After a warm welcome by the Principal, Dr Anne Heaslett, guests were invited to sample a series of vibrant ‘taster’ sessions by Lifelong Learning tutors. These covered such forthcoming Autumn ‘attractions’ as Wood-Turning, Russian History and ‘Great Irish Demesnes’. This novel feature went down well with our loyal army of adult learners, keen to explore new avenues of self-fulfilment!

The grand finale was an illustrated talk by resident historian and Head of Lifelong Learning, Dr Éamon Phoenix who took as his theme: ‘Voices 16: Northern Narratives of the Easter Rising and the Somme’. 

And, as the sun set on a truly spectacular evening, guests filtered homewards to the haunting air of ‘The Coolin’, played beautifully by local flautist, Ms Muriel Moore. It was ‘a night that will linger long in the memory’, as one of them joyfully put it!  

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Males in Teaching Conference

Head of Widening Participation at Stranmillis, Dr Brian Cummins, reports on a recent ‘Males in Teaching’ conference held at the College. First, he writes about the context of the debate about teacher gender.

‘Stranmillis is dedicated to ensuring that it has a representative student body across its degree programmes. In line with other universities in Northern Ireland it is keen to attract more students from socially disadvantaged backgrounds, Care Experienced students, mature students, disabled students and those from ethnic minorities. We are also unique in that we have a dedicated project aimed at increasing male interest, application and entry into teaching. Lack of males in teaching is not a problem restricted to Stranmillis or indeed Northern Ireland: it is a global concern.

Here in Northern Ireland during the past decade the number of male teachers in all school sectors has averaged around 25%, but recent figures presented in ‘Teacher workforce statistics in grant-aided schools in Northern Ireland: 2015 to 2016’ highlight that ‘The proportion of teachers working in all schools who are male has been declining over the last five years. Most notable is the absence of male teachers in nursery schools’. Current figures reveal that ‘The proportion of teachers across the nursery, primary and preparatory schools who are male is 15.1%, while in the post primary schools 31.3% of teachers are male’ (DENI 16 June 2016). The Department of Education add: ‘… most notable is the low percentage of male principals and vice principals (38.4% and 31.4% respectively) in nursery, primary and preparatory schools. In post primary schools, 55.7% of principals and 42.2% of vice principals are male’.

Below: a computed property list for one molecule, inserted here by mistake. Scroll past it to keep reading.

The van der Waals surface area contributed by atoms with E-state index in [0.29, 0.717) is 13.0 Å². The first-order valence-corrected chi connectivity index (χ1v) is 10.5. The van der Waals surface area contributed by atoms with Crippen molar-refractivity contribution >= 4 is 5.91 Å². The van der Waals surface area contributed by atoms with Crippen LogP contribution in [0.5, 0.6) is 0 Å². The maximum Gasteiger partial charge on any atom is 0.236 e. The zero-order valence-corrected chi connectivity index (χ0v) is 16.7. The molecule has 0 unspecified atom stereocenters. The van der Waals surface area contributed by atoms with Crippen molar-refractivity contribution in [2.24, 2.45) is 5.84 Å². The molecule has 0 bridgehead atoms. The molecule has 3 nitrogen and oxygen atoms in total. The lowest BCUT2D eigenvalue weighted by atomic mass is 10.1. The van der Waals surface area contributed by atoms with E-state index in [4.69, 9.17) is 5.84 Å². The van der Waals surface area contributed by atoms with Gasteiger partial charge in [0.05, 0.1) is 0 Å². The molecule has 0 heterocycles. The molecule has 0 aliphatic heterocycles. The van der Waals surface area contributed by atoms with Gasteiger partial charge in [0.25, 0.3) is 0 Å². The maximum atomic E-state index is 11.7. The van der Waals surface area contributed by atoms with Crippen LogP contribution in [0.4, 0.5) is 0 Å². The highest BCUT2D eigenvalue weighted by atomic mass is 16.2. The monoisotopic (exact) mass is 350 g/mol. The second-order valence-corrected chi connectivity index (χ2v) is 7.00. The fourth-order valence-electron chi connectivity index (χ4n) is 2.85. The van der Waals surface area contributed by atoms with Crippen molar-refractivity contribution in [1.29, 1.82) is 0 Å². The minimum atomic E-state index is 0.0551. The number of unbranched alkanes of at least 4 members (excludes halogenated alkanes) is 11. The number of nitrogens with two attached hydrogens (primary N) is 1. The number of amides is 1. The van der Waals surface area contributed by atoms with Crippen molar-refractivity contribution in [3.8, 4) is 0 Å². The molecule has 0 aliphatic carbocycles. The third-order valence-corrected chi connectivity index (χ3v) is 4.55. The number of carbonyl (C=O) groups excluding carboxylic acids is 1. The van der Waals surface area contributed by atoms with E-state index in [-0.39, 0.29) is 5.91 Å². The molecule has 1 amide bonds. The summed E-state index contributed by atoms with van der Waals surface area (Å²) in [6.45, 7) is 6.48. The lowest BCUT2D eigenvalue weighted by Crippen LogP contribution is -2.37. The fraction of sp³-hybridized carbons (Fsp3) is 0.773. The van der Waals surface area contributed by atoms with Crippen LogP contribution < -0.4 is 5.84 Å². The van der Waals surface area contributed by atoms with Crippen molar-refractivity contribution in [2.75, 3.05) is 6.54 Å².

The figures above are concerning, and what reinforces perceptions of the lack of adult males in schools today is that a significant number of schools have no male staff in any capacity, including support staff. In some schools male classroom assistants provide the additional adult male presence.

As a leading Initial Teacher Education College which is multi-professional, the disproportionate gender balance is of interest to us at Stranmillis in relation to recruitment, research, teaching and learning. The College recognises that while a lack of male teachers is a complex global issue, the decline should not be ignored by us and the sector at large and requires positive and direct action.

First and foremost children need good quality teachers, regardless of gender; fortunately this is what we have in Northern Ireland. However, our experience suggests that limited exposure to a male teacher can influence young male perceptions of the value of education. In places where there is a culture of poor educational aspiration, particularly amongst boys living in low socio-economic neighbourhoods, perhaps with few positive male role models, it is clear that there is validity in aiming to increase the number of male teachers. For girls, who may have no father figure at home, engaging with males in a positive, caring and nurturing environment can only be a good thing. Not only do children benefit from a male teacher, but female teachers can also welcome a male presence in the staffroom.

A number of benefits have been claimed for having a more gender balanced teacher workforce. A full discussion of this is beyond the scope of this short article; however to begin a debate, in June 2016 Stranmillis held a ‘Males in Teaching’ (MiT) conference. Speakers at the conference included Julie Richardson who shared her experience of young males’ attitudes to teaching through her experience as a leading Careers Teacher. Tony Monaghan drew from his extensive experience of School/Industry links to illustrate the importance of male teachers in forming the attitudes of boys and their fathers. Gary Cullen highlighted the importance of obtaining more robust data concerning why many males are not opting for teaching and also how technology could be used to obtain this information. Finally Mary McSorley of the Equality Commission provided an excellent overview of the bigger equality picture and what we could and indeed could not do to encourage more males into teaching. The conference was attend by a mix of individuals representative of the Northern Ireland education sector, and following the presentations there was an opportunity to discuss: